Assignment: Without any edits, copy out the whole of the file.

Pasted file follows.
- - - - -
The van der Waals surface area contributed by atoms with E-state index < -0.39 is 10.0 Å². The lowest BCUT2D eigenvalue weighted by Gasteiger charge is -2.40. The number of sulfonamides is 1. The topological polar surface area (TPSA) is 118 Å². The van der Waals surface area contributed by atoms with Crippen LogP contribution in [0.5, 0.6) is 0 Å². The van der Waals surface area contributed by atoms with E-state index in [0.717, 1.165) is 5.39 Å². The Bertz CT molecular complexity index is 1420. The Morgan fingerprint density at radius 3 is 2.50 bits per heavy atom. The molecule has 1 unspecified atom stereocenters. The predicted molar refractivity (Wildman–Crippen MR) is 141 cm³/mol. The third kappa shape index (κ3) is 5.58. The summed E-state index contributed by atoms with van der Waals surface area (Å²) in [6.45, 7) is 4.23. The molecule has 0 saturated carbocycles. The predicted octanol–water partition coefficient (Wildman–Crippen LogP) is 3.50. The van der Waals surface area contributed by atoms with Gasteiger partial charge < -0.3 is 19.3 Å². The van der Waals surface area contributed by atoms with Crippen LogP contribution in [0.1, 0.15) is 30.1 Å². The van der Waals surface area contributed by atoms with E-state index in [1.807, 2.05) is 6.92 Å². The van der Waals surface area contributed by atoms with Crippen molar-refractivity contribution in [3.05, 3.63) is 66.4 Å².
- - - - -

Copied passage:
The van der Waals surface area contributed by atoms with E-state index < -0.39 is 10.0 Å². The lowest BCUT2D eigenvalue weighted by Gasteiger charge is -2.40. The number of sulfonamides is 1. The topological polar surface area (TPSA) is 118 Å². The van der Waals surface area contributed by atoms with Crippen LogP contribution in [0.5, 0.6) is 0 Å². The van der Waals surface area contributed by atoms with E-state index in [0.717, 1.165) is 5.39 Å². The Bertz CT molecular complexity index is 1420. The Morgan fingerprint density at radius 3 is 2.50 bits per heavy atom. The molecule has 1 unspecified atom stereocenters. The predicted molar refractivity (Wildman–Crippen MR) is 141 cm³/mol. The third kappa shape index (κ3) is 5.58. The summed E-state index contributed by atoms with van der Waals surface area (Å²) in [6.45, 7) is 4.23. The molecule has 0 saturated carbocycles. The predicted octanol–water partition coefficient (Wildman–Crippen LogP) is 3.50. The van der Waals surface area contributed by atoms with Gasteiger partial charge < -0.3 is 19.3 Å². The van der Waals surface area contributed by atoms with Crippen LogP contribution in [0.1, 0.15) is 30.1 Å². The van der Waals surface area contributed by atoms with E-state index in [1.807, 2.05) is 6.92 Å². The van der Waals surface area contributed by atoms with Crippen molar-refractivity contribution in [3.05, 3.63) is 66.4 Å².